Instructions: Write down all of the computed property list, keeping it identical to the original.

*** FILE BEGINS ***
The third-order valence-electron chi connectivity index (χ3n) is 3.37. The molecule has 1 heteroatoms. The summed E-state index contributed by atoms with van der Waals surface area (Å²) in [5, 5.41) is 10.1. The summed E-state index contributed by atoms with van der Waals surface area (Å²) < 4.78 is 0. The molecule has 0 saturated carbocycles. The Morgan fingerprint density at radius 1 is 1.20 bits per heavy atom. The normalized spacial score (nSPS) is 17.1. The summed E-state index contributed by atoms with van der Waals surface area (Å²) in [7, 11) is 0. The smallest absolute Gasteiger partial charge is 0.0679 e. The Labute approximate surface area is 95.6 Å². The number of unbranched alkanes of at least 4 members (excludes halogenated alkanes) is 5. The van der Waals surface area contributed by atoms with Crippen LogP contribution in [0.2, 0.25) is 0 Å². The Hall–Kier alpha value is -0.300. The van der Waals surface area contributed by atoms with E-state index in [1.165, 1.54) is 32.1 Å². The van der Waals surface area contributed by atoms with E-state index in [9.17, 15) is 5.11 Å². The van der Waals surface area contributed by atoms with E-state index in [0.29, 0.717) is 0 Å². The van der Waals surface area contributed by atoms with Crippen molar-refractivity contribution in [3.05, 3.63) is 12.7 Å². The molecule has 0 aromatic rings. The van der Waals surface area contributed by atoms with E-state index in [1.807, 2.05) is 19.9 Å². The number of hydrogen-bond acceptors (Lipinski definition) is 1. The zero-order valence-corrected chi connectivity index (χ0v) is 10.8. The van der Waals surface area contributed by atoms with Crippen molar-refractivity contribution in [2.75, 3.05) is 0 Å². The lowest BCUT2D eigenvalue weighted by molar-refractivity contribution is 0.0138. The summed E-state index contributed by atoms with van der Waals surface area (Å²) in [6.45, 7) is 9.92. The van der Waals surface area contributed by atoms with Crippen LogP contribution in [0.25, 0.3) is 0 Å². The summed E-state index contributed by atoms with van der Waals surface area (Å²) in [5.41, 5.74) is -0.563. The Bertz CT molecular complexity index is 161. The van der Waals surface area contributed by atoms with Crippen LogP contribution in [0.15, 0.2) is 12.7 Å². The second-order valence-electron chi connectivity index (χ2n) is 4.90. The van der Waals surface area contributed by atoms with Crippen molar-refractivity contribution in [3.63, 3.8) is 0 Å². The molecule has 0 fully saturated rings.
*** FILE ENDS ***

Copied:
The third-order valence-electron chi connectivity index (χ3n) is 3.37. The molecule has 1 heteroatoms. The summed E-state index contributed by atoms with van der Waals surface area (Å²) in [5, 5.41) is 10.1. The summed E-state index contributed by atoms with van der Waals surface area (Å²) < 4.78 is 0. The molecule has 0 saturated carbocycles. The Morgan fingerprint density at radius 1 is 1.20 bits per heavy atom. The normalized spacial score (nSPS) is 17.1. The summed E-state index contributed by atoms with van der Waals surface area (Å²) in [7, 11) is 0. The smallest absolute Gasteiger partial charge is 0.0679 e. The Labute approximate surface area is 95.6 Å². The number of unbranched alkanes of at least 4 members (excludes halogenated alkanes) is 5. The van der Waals surface area contributed by atoms with Crippen LogP contribution in [0.2, 0.25) is 0 Å². The Hall–Kier alpha value is -0.300. The van der Waals surface area contributed by atoms with E-state index in [1.165, 1.54) is 32.1 Å². The van der Waals surface area contributed by atoms with E-state index in [9.17, 15) is 5.11 Å². The van der Waals surface area contributed by atoms with E-state index in [0.29, 0.717) is 0 Å². The van der Waals surface area contributed by atoms with Crippen molar-refractivity contribution in [3.05, 3.63) is 12.7 Å². The molecule has 0 aromatic rings. The van der Waals surface area contributed by atoms with E-state index in [1.807, 2.05) is 19.9 Å². The number of hydrogen-bond acceptors (Lipinski definition) is 1. The zero-order valence-corrected chi connectivity index (χ0v) is 10.8. The van der Waals surface area contributed by atoms with Crippen molar-refractivity contribution in [2.75, 3.05) is 0 Å². The lowest BCUT2D eigenvalue weighted by molar-refractivity contribution is 0.0138. The summed E-state index contributed by atoms with van der Waals surface area (Å²) in [6.45, 7) is 9.92. The van der Waals surface area contributed by atoms with Crippen LogP contribution in [0.25, 0.3) is 0 Å². The summed E-state index contributed by atoms with van der Waals surface area (Å²) in [5.41, 5.74) is -0.563. The Bertz CT molecular complexity index is 161. The van der Waals surface area contributed by atoms with Crippen LogP contribution in [0.15, 0.2) is 12.7 Å². The second-order valence-electron chi connectivity index (χ2n) is 4.90. The van der Waals surface area contributed by atoms with Crippen molar-refractivity contribution in [3.63, 3.8) is 0 Å². The molecule has 0 fully saturated rings.